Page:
Apache HTTP server

The internet is a large network of computers. Not all computers have the same task. Some are always available and serve information. Others are only temporally available and will access information from others. This model is called the client/server model.

The client/server model is a computing model that acts as a distributed application which partitions tasks or workloads between the providers of a resource or service, called servers, and service requesters, called clients. Source: wikipedia

The client/server model is an asymmetric model. This means that not all participants (computers) in this model have the same task or responsibility. This is in contrast to the Peer-to-Peer or P2P model, where all participants have the same responsibility or task.

In the client/server model we have the servers that are always available. They only wait for requests and will never initiate communication. The clients are only temporary active and initiates the communication.

Apache is a server application that speaks and understands the HTTP protocol.

HTTP protocol

The HTTP protocol is created for Client-Server applications. A protocol is a system of rules that allow two or more entities of a communications system to transmit information. The HTTP protocol is standardized by the IETF - Internet Engineering Task Force - and defines how to request information and respond to that request. HTTP stands for HyperText Transfer Protocol.

HTTP request and response

The HTTP protocol is a plain text protocol and is thus readable for humans. You can use the developer tools in your browser to inspect the communication between your computer and the server. HTTP makes use of port 80 by default, although it is possible to run HTTP servers on any port number.

HTTP is also a stateless protocol. This means that no information is shared between any request. There are means to retain state between request to make a stateful connection. This makes use of cookies, sessions or tokens.


The request message consists of the following:

  • Request line: which include the file you would like to request
  • Header fields: such as Content-Type: application/json,… Many headers exit to provide extra meta data about the request. Only the host header is mandatory, others are optional
  • Empty line: used to mark the end of the header, and the start of the content
  • message body: This is optional and could contain information that needs to be send to the server, for example form data
GET /index.html HTTP/1.1
Host: www.vives.be


The response message consists of the following:

  • Status line: which include the status code and reason message
  • Header fields: such as Content-Type: text/html, …. Many headers exit to provide extra meta data about the response
  • Empty line: used to mark the end of the header, and the start of the content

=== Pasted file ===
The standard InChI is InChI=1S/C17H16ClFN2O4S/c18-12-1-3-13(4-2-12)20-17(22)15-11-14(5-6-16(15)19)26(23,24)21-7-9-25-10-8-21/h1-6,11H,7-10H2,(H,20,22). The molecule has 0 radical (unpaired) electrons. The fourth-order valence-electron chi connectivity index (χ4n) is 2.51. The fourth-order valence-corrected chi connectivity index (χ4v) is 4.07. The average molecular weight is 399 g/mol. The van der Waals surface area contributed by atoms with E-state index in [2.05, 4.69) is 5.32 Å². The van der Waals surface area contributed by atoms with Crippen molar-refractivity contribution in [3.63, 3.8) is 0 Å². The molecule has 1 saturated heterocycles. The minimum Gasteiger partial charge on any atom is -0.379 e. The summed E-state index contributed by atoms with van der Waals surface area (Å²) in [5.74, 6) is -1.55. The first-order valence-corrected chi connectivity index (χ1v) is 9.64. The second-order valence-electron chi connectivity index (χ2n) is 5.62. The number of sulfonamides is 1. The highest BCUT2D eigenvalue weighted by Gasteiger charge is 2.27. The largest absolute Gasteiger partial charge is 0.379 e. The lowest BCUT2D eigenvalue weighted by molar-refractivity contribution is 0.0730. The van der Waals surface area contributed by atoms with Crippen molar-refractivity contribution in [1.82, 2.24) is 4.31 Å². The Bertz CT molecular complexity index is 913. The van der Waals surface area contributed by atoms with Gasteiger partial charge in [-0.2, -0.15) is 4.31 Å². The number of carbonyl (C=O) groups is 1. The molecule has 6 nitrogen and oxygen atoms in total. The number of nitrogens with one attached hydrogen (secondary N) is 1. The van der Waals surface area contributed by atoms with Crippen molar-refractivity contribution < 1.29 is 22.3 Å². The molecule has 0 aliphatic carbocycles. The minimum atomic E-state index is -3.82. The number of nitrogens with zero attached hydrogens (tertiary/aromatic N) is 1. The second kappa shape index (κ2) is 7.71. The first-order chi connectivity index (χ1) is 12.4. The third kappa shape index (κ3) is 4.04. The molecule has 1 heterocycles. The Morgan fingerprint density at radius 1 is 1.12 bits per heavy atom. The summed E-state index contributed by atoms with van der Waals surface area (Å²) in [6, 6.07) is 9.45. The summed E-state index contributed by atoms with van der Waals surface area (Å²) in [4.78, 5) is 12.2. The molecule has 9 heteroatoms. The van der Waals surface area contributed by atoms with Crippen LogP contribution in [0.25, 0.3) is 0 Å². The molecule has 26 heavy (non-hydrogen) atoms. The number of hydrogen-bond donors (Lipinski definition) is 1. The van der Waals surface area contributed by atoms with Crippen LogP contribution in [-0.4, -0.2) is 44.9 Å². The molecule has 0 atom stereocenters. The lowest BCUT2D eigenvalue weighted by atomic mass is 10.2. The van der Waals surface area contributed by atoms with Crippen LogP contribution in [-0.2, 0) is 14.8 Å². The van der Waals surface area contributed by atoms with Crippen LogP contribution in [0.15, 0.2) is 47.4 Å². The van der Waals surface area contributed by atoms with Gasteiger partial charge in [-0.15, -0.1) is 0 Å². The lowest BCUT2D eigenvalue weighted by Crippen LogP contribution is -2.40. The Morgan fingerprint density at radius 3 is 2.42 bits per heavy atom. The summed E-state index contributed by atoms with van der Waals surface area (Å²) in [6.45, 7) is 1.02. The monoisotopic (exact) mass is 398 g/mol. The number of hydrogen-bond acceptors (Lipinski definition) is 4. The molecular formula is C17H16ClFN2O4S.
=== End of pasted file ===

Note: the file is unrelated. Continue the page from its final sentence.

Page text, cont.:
• message body: This is optional and will contain the requested content
HTTP/1.1 200 OK
Content-Type: text/html; charset=utf-8


Hosting files

Apache can be configured to host multiple websites. The Host header in the HTTP request will make a distinction between the different websites. This can all be configured with .conf files in the /etc/apache2/sites-available/ directory.

By default, Apache will host all files that are placed inside the /var/www/html directory. If you place a file in this directory, it will become available using the HTTP protocol. For example, if you add a picture file called cat.jpg in the /var/www/html directory. You can surf to http://localhost/cat.jpg to fetch it.

If you use XAMPP on Windows, the default hosting directory is placed under C:/xampp/htdocs.


Apache can be simply installed using the apt package manager. Just run the following command in the terminal:

sudo apt install apache2 -y

This should do it. Easy isn't it?

Testing it out

If everything went well, the Raspberry Pi will function as an HTTP server using Apache. The simplest way to to test this is on the Raspberry Pi itself. Just open a browser and surf to http://localhost. You should then get the Apache Debian Default Page.

Apache Debian Default Page

It is also possible to access the webpage from another machine. The only requirement is that the client is in the same network. To do this, you just need the IP address of the Raspberry Pi. To get the IP you could execute the ifconfig command in the terminal. The IP address can then be found in the eth0 interface configuration, next to inet. In the example below, the IP address is

pi@raspberrypi:~ $ ifconfig
eth0: flags=4163<UP,BROADCAST,RUNNING,MULTICAST>  mtu 1500
        inet  netmask  broadcast
        inet6 fe80::6f6:6b2a:3fc2:1c1  prefixlen 64  scopeid 0x20<link>

lo: flags=73<UP,LOOPBACK,RUNNING>  mtu 65536

wlan0: flags=4099<UP,BROADCAST,MULTICAST>  mtu 1500

You can now surf from any machine in the network to